• Go mad over your options for water sports: jet skiing, kiteboarding, kite surfing, parasailing, sailing, scuba diving, snorkeling, windsurfing. Or, try flyboarding at Corpus Christi or South Padre Island — jets of water propel you and the board you stand on into the air.
  • Also at Corpus Christi or South Padre Island, go horseback riding on the beaches. Camp on the beaches up and down the coast, too.
  • Or party on the beach. Galveston offers East Beach from March to mid-November. Equipped with a boardwalk, concert stage and outdoor bar for one of the few beaches allowing alcohol, it’s known for its concerts, festivals and annual sandcastle competition — and there is room for bird-watching and fishing, too.
  • Try kayak fishing in Corpus Christi. If adept or lucky, consider competing in the Extreme Kayak Fishing Tournament in late summer.

Things to do for Centrics

  • Concentrate your bird-watching to a specific area, such as the Padre Island National Seashore or even around one of the cities. Corpus Christi calls itself “the birdiest city in America.” In Galveston, pick up a guide to the best birding sites around the island.
  • Sign on for a deep-sea fishing excursion at Corpus Christi, Galveston or South Padre Island.
  • At Padre Island National Seashore, watch newly hatched sea turtles make their way into the Gulf of Mexico. Ditto, in South Padre Island. Also, visitors to the beaches are urged to report sightings of stranded turtles at (956) 761-4511 in South Padre Island.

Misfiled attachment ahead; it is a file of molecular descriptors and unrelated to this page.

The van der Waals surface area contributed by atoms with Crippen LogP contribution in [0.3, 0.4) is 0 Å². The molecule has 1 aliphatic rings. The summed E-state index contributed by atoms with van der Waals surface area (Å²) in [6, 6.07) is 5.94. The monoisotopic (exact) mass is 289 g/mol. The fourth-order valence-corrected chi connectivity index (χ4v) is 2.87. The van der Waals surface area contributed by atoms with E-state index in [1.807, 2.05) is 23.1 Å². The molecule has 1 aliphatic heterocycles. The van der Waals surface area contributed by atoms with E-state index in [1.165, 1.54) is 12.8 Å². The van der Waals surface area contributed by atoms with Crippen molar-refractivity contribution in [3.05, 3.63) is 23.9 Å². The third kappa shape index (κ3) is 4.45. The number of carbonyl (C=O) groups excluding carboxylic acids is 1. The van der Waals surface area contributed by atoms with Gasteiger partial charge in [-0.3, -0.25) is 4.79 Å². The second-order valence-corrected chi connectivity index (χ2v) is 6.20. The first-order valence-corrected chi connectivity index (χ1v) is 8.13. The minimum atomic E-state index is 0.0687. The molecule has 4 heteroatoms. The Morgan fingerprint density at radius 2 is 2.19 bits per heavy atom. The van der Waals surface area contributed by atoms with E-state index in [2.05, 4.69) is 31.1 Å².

• In Corpus Christi, walk the decks of the aircraft carrier USS Lexington, which in World War II sank or destroyed 300,000 tons of enemy cargo in the Pacific theater.
  • Stroll from gallery to gallery during one of Galveston’s ArtWalks, held every six to eight weeks. And, attend theater at Island ETC, the city’s only professional repertory theater company. Or, make that a performance at the 1894 Grand, the city’s historic opera house.
  • Tour the 825,000-acre King Ranch, part of which abuts the Gulf Intracoastal Waterway. Larger than Rhode Island, it has 2,000-plus miles of fencing. Entry is at Kingsville. In the spring, attend the rodeo in Corpus Christi, too.

Things to do for Authentics

  • Attend the Whooping Crane Festival in February in Port Aransas. A migrating flock of the endangered cranes returns to Aransas Wildlife Refuge in Austwell each winter.
  • License in hand, fish from the pier at Galveston’s Pelican Island. Or, take pier fishing further by competing in one of the occasional tournaments at Corpus Christi’s Red Dot Pier, Oso Pier or the JFK Causeway.
  • Relax as you wish: Play golf, lie on the beach, book a massage, eat fresh-caught seafood. Or, to the latter option, find a restaurant to prepare a meal from fish you have caught.
  • Take a dolphin watching sightseeing cruise. Also, on South Padre Island, enjoy interactive sessions with dolphins and other aquatic wildlife at the Dolphin and Nature Research Center.
  • Walk Galveston’s 70-block Historic Downtown Strand District, then head to the Texas Seaport Museum and board the 1877 tall ship Elissa. To enrich the history lesson, add the Ocean Star Offshore Drilling Rig and Museum.
  • For the complete story of Galveston’s devastating 1900 hurricane, see the film, “The Great Storm,” shown daily at Pier 21 Theatre in the city’s Strand neighborhood.

Additional Resources

For more information, consult Texas Tourism at www.traveltex.com